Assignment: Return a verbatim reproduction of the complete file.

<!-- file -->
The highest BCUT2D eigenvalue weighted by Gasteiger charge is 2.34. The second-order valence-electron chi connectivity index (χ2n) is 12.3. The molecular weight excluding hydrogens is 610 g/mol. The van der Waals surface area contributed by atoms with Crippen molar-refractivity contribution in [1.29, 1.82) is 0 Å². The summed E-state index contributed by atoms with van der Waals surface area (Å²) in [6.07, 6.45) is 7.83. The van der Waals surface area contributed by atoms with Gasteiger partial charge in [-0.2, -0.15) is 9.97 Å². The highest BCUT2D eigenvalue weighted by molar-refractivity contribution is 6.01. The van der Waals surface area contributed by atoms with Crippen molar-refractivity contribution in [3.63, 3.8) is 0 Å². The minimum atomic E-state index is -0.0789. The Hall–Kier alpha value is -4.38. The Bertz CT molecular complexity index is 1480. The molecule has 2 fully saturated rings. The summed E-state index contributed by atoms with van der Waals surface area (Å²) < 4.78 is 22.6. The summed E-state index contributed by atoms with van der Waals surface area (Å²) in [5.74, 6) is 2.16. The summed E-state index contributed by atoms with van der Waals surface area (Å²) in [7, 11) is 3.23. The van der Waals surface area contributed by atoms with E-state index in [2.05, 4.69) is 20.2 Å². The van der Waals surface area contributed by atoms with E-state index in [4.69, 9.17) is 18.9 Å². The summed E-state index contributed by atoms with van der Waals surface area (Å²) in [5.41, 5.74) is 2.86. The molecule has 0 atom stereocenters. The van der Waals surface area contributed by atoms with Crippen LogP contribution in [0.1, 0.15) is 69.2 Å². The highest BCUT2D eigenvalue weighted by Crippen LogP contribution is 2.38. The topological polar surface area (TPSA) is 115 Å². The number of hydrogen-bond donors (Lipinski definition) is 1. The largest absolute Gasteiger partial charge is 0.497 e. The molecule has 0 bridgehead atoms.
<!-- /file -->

The highest BCUT2D eigenvalue weighted by Gasteiger charge is 2.34. The second-order valence-electron chi connectivity index (χ2n) is 12.3. The molecular weight excluding hydrogens is 610 g/mol. The van der Waals surface area contributed by atoms with Crippen molar-refractivity contribution in [1.29, 1.82) is 0 Å². The summed E-state index contributed by atoms with van der Waals surface area (Å²) in [6.07, 6.45) is 7.83. The van der Waals surface area contributed by atoms with Gasteiger partial charge in [-0.2, -0.15) is 9.97 Å². The highest BCUT2D eigenvalue weighted by molar-refractivity contribution is 6.01. The van der Waals surface area contributed by atoms with Crippen molar-refractivity contribution in [3.63, 3.8) is 0 Å². The minimum atomic E-state index is -0.0789. The Hall–Kier alpha value is -4.38. The Bertz CT molecular complexity index is 1480. The molecule has 2 fully saturated rings. The summed E-state index contributed by atoms with van der Waals surface area (Å²) < 4.78 is 22.6. The summed E-state index contributed by atoms with van der Waals surface area (Å²) in [5.74, 6) is 2.16. The summed E-state index contributed by atoms with van der Waals surface area (Å²) in [7, 11) is 3.23. The van der Waals surface area contributed by atoms with E-state index in [2.05, 4.69) is 20.2 Å². The van der Waals surface area contributed by atoms with E-state index in [4.69, 9.17) is 18.9 Å². The summed E-state index contributed by atoms with van der Waals surface area (Å²) in [5.41, 5.74) is 2.86. The molecule has 0 atom stereocenters. The van der Waals surface area contributed by atoms with Crippen LogP contribution in [0.1, 0.15) is 69.2 Å². The highest BCUT2D eigenvalue weighted by Crippen LogP contribution is 2.38. The topological polar surface area (TPSA) is 115 Å². The number of hydrogen-bond donors (Lipinski definition) is 1. The largest absolute Gasteiger partial charge is 0.497 e. The molecule has 0 bridgehead atoms.